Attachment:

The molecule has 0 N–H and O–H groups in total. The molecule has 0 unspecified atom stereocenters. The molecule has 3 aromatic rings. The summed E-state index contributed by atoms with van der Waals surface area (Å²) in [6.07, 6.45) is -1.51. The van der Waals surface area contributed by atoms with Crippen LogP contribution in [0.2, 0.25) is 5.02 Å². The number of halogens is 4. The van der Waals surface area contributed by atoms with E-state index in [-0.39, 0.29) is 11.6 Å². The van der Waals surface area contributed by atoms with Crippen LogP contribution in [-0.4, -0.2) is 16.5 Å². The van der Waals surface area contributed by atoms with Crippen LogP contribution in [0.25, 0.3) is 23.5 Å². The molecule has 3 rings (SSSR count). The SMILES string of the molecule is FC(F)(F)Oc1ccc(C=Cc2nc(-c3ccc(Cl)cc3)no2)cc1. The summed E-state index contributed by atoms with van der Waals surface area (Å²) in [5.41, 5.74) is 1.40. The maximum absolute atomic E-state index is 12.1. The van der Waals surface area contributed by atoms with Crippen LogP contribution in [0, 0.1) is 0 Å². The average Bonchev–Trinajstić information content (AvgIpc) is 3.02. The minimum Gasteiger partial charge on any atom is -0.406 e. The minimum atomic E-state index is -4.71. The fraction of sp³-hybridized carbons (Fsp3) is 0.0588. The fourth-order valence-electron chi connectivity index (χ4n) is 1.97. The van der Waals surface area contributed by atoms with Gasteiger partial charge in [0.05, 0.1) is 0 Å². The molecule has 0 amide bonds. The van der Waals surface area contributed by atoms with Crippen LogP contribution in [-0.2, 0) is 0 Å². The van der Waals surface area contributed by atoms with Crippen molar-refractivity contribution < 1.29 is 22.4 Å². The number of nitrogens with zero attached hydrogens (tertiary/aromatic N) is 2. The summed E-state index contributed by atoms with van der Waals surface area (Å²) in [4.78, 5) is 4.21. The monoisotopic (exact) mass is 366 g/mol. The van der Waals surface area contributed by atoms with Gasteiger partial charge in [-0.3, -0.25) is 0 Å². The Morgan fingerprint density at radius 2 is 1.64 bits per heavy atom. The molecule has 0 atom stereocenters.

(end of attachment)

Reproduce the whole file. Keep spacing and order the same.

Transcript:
The molecule has 0 N–H and O–H groups in total. The molecule has 0 unspecified atom stereocenters. The molecule has 3 aromatic rings. The summed E-state index contributed by atoms with van der Waals surface area (Å²) in [6.07, 6.45) is -1.51. The van der Waals surface area contributed by atoms with Crippen LogP contribution in [0.2, 0.25) is 5.02 Å². The number of halogens is 4. The van der Waals surface area contributed by atoms with E-state index in [-0.39, 0.29) is 11.6 Å². The van der Waals surface area contributed by atoms with Crippen LogP contribution in [-0.4, -0.2) is 16.5 Å². The van der Waals surface area contributed by atoms with Crippen LogP contribution in [0.25, 0.3) is 23.5 Å². The molecule has 3 rings (SSSR count). The SMILES string of the molecule is FC(F)(F)Oc1ccc(C=Cc2nc(-c3ccc(Cl)cc3)no2)cc1. The summed E-state index contributed by atoms with van der Waals surface area (Å²) in [5.41, 5.74) is 1.40. The maximum absolute atomic E-state index is 12.1. The van der Waals surface area contributed by atoms with Crippen LogP contribution in [0, 0.1) is 0 Å². The average Bonchev–Trinajstić information content (AvgIpc) is 3.02. The minimum Gasteiger partial charge on any atom is -0.406 e. The minimum atomic E-state index is -4.71. The fraction of sp³-hybridized carbons (Fsp3) is 0.0588. The fourth-order valence-electron chi connectivity index (χ4n) is 1.97. The van der Waals surface area contributed by atoms with Gasteiger partial charge in [0.05, 0.1) is 0 Å². The molecule has 0 amide bonds. The van der Waals surface area contributed by atoms with Crippen LogP contribution in [-0.2, 0) is 0 Å². The van der Waals surface area contributed by atoms with Crippen molar-refractivity contribution < 1.29 is 22.4 Å². The number of nitrogens with zero attached hydrogens (tertiary/aromatic N) is 2. The summed E-state index contributed by atoms with van der Waals surface area (Å²) in [4.78, 5) is 4.21. The monoisotopic (exact) mass is 366 g/mol. The van der Waals surface area contributed by atoms with Gasteiger partial charge in [-0.3, -0.25) is 0 Å². The Morgan fingerprint density at radius 2 is 1.64 bits per heavy atom. The molecule has 0 atom stereocenters.